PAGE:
Aboard work barges, the cook prepares good, nutritious meals for the barge personnel, the work crews aboard and client personnel who come aboard. A barge’s galley is a stand-alone environment. A barge cook may work alone, or with more than one cook and laborers called galley hands. The galley operates on the premise that a crew that’s well-fed is a crew that’s happy.
A barge cook can prepare meals on time, using fresh, frozen or canned food products. She is familiar with sanitary food preparation processes and methods, such as working with raw meats and a variety of vegetables. She is organized and capable of organizing the work of others in food preparation and cleaning. She understands a variety of service methods, from self-service from a stove to steam tables and supervised, cafeteria-type service. She understands the methods and limits of cleanup for facilities, eating utensils, serving utensils, cooking vessels and restaurant cooking equipment.
A barge cook prepares meals for the barge crew. The barge cook prepares the meal plans. She gathers the necessary recipes and foodstuffs from the barge refrigerator. She prepares each item so it is ready for meals that she serves at specific times throughout the day. She may use mixes for some items, such as gravies or sauces, or prepare them from scratch. She uses pre-cooked breads, she may use canned or fresh vegetables for meals, and she uses fresh fruits. She keeps fresh foods in the galley refrigerator or in a walk-in refrigerator adjacent to the galley. She stores meat products in the walk-in freezer section and removes them in time for defrosting and preparation. She ensures the sanitation of the cooking facilities or spaces.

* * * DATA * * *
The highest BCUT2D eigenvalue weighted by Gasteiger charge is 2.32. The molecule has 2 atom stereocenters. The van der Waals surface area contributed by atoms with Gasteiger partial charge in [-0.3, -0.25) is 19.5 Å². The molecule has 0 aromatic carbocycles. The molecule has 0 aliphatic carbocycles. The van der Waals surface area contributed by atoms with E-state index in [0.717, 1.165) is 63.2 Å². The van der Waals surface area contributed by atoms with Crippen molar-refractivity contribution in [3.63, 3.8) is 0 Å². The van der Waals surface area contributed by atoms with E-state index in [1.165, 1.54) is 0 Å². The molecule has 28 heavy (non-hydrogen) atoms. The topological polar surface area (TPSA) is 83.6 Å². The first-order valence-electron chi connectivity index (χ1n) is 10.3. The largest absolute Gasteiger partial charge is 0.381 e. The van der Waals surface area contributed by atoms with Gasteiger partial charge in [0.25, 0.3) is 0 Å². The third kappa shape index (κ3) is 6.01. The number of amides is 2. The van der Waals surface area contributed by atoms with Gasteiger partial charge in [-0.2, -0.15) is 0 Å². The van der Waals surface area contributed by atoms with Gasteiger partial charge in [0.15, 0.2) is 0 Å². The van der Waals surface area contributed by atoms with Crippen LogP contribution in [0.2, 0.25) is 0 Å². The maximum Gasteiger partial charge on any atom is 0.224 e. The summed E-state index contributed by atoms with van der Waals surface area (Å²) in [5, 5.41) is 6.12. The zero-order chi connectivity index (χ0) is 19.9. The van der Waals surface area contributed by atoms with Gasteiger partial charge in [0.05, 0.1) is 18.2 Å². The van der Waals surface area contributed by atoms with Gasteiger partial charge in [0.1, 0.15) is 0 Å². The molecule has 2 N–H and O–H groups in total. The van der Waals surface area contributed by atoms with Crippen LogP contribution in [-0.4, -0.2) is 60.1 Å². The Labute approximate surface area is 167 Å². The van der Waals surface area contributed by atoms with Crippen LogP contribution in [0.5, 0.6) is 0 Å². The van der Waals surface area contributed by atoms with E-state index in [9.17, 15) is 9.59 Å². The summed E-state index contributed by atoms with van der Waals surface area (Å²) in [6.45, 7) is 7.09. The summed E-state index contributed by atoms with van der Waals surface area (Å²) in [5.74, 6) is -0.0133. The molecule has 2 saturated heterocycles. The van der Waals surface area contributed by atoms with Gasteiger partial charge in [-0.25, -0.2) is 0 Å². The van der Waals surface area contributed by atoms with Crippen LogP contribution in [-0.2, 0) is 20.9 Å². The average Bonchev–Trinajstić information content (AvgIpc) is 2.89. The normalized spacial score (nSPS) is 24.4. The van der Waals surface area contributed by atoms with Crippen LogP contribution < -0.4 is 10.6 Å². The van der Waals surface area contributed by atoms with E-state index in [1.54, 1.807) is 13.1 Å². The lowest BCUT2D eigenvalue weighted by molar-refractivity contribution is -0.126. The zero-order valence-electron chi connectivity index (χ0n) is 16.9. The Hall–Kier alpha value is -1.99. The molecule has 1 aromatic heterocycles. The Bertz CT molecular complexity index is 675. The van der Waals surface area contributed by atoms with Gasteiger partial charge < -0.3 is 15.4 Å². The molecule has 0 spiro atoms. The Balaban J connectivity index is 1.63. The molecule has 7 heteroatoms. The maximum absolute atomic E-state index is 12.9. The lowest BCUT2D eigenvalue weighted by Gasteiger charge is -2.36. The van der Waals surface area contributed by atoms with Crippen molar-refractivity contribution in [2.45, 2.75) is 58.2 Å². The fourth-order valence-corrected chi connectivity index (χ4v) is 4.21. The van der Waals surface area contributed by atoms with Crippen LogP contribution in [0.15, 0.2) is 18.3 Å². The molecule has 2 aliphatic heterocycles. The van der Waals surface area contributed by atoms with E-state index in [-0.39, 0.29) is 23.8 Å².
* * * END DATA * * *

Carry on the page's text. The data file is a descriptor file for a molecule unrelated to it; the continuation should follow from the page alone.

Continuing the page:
If the barge has accommodations for work crews, such as crane operators or drilling and technical personnel, the barge cook has an assistant, called the night cook, and several galley hands. Under these circumstances, the barge cook prepares the midday and evening meals; the night cook does the baking and prepares midnight chow and breakfast. In addition to cooking, the cook procures food and personal supplies for the barge personnel. She also supervises the activities of the night cook and the galley hands. She supervises the activities of the bedroom stewards who clean the work crew’s quarters, make their beds and clean the public areas of the barge housing area.
A barge cook is a competent cook and is trained in sanitary food preparation processes. She is a documented seaman and holds a U.S. Merchant Mariner Credential, issued by the U.S. Coast Guard. She is trained in operating rescue craft, first aid, CPR and life-saving equipment, as required by the International Convention on Standards of Training and Certification for Watchkeepers. She is trained in pollution prevention, under the International Convention on the Prevention of Pollution from Ships. She’s also a competent hotel operations manager, capable of managing staff and dealing with complaints from both barge crew and guests, such as those temporarily assigned to the barge for a specific job.
Will Charpentier is a writer who specializes in boating and maritime subjects. A retired ship captain, Charpentier holds a doctorate in applied ocean science and engineering. He is also a certified marine technician and the author of a popular text on writing local history.